Beating a Dead Horse
Not surprisingly, hosting Ask the White House often involved regurgitating administration talking points. In one such instance, fully embracing a discredited party line that had misled many Americans, Miers strongly disagreed with a questioner who suggested that the government should cease linking Iraq and 9/11 as there was no evidence that Iraq was involved in the attacks on America.

Caleb, from California, wrote:

Dear Harriet, [w]ith the 911 Commission report stating there was no linkable evidence between Sept. 11th and Iraq, why are the two often grouped together? Shouldn’t they be considered two separate fights? Thanks.

Harriet Miers responded:

Hello, Caleb. I believe you must be referring to some language in the Report that can be misread. Like the Administration, the Commission did not find evidence that, before 9/11, these long-established ties between Iraq and al Qaeda had evolved into a "collaborative operational relationship" for "carrying out attacks against the United States." (chapter 2, §2.5, page 66) However, the Commission’s report catalogs some of the extensive contacts between Iraq and al Qaeda ... [cites alleged contacts]. So, no, I don’t think they should be considered separately. They are both part of the War on Terror. [emphasis added].

"Hustling" on 9/11
Responding to an open-ended question on 9/11, Miers’ recollection of the events of the day focused on receiving a tidbit of praise from the President upon ensuring successful completion of what appears to have been a clerical task.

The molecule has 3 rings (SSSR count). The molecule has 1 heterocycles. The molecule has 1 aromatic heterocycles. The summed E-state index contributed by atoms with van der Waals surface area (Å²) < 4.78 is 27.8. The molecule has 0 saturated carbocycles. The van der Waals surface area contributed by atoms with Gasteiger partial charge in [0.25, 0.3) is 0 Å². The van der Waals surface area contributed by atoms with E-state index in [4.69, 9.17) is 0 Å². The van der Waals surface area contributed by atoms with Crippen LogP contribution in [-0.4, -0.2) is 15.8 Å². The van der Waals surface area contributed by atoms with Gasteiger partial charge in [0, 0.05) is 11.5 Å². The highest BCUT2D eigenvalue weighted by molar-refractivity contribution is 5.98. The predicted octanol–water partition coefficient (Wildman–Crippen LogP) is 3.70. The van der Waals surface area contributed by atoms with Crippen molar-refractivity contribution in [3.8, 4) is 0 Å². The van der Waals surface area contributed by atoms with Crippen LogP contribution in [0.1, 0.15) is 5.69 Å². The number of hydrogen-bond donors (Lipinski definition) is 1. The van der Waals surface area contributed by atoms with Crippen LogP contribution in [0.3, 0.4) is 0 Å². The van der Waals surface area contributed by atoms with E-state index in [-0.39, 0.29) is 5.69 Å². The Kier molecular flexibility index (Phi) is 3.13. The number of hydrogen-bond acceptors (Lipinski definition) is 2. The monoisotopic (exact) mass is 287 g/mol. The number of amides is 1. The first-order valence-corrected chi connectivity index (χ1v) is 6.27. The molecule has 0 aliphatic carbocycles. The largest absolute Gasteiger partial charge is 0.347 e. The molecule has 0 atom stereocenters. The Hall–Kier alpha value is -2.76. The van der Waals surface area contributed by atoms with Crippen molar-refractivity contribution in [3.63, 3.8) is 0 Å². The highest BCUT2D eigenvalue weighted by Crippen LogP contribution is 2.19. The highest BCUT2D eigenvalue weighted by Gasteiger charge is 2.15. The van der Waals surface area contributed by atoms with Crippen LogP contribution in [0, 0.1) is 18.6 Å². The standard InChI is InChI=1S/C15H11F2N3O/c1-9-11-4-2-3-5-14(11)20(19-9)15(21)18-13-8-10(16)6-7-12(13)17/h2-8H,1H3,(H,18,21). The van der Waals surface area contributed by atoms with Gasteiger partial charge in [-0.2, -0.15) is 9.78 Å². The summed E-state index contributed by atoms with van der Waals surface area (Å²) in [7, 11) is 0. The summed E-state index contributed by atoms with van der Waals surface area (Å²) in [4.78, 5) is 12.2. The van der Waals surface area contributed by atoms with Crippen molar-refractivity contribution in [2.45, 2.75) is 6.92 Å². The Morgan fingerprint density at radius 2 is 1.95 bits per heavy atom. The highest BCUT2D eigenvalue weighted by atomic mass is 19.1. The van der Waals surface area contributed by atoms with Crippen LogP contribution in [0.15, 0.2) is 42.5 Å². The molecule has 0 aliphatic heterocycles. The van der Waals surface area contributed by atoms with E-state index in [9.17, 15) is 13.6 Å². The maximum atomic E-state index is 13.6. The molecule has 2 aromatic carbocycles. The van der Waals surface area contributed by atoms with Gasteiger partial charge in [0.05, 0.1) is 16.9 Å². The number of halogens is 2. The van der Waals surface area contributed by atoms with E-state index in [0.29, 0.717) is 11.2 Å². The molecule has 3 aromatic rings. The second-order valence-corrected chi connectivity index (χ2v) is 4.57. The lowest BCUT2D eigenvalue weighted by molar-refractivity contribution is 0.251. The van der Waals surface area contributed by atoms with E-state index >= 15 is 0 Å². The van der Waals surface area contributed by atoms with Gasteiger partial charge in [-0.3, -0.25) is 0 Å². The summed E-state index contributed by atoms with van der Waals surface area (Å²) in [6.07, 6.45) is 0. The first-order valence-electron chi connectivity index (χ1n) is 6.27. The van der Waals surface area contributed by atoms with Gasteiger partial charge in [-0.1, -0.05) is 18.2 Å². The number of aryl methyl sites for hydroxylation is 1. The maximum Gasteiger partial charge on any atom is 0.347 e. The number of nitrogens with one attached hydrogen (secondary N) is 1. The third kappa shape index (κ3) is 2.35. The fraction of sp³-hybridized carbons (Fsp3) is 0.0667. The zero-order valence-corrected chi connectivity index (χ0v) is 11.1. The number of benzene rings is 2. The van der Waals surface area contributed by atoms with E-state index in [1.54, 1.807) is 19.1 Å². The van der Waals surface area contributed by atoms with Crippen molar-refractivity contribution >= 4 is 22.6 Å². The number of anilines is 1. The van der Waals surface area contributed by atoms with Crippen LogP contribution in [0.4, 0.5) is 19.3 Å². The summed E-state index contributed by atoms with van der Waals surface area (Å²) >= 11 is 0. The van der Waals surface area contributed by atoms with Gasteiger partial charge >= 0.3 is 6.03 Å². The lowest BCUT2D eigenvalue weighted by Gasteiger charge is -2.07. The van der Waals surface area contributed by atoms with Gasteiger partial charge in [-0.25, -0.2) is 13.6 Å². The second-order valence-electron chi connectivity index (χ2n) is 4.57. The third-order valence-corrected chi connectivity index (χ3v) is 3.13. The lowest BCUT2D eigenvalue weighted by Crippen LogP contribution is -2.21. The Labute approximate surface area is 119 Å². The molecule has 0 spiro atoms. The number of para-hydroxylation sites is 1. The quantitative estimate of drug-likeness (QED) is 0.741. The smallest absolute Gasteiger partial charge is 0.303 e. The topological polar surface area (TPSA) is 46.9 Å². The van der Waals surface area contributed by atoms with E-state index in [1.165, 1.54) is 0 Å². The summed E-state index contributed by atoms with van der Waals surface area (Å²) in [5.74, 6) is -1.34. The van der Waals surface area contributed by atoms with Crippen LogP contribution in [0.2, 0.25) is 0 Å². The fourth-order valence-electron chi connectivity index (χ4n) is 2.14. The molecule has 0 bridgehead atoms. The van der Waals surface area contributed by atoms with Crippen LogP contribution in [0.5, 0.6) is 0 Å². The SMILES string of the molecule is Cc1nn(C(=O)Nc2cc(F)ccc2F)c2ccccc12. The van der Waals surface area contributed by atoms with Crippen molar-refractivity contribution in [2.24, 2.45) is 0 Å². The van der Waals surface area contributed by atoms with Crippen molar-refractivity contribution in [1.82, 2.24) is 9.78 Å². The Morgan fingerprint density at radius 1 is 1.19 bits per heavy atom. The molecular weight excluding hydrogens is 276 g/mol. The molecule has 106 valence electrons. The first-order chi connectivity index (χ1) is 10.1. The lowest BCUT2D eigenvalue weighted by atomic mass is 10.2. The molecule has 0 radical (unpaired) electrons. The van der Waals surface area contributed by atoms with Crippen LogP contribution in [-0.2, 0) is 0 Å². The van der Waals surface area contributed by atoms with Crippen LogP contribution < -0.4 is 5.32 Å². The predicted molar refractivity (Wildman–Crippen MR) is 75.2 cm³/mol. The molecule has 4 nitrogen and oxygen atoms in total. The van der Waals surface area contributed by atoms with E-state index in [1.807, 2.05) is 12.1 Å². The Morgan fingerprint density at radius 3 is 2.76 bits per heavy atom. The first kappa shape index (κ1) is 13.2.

Karrin, from Ohio, asked:

Where were you on September 11th and what did you do?

Harriet Miers responded:

Karrin, I was traveling with the President on September 11, 2001. So I started out in Florida. I was the President’s Staff Secretary at that point in time, so I continued to do those duties. I was responsible for making sure the remarks he prepared to give to the Nation from Louisiana were properly prepared for him. It took some time, and the President saw me hurrying to give them to him. He said, "Good hustle!" He made me feel good that I was contributing. Typical. That was a remarkable day I will never forget. I will never forget how strong the President’s response was to something so dreadful and so unexpected. [Emphasis added].

"He made me feel good that I was contributing" is not a statement one might ordinarily expect from the former managing partner of a major law firm and past president of the Texas State Bar.

A Few Questions for Ms. Miers
Ms. Miers’ Ask the White House responses may offer a few possibilities for potential confirmation hearing questions. A senator might wish to ask the nominee to elaborate on her published statement on stem cell research:

Scientists tell us it is too early to tell what can be accomplished through embryonic stem cell research. And, taking one life to save another presents moral and ethical issues, and these important issues must be balanced with the potential scientific benefits that may be derived from stem cell research.

Or, Miers might be asked to comment on her willingness to embrace this rather hyperbolic definition of the war on terror.

John, from Scheldt, offered:

GOD BLESS AMERICA AND GEORGE w. BUSH [sic]- Could you please emphasize the point that we are in a struggle for civilization and the survival of the free world against anarchism and barbarism? - this is not just about Iraq or even the Middle East - it’s about the fight to preserve our way of life against extremists who would return us to the Dark Ages. Would it be too much to ask to promote this point at every opportunity - does the White House feel the same??John

Harriet Miers expressed her strong concurrence:

John, thank you for writing and for expressing yourself so wonderfully. I certainly agree with you. As I said before, we will persevere and we will not relent!

For more of Harriet Miers Hosts Ask the White House:

August 11, 2004
September 10, 2004
October 14, 2004
October 29, 2004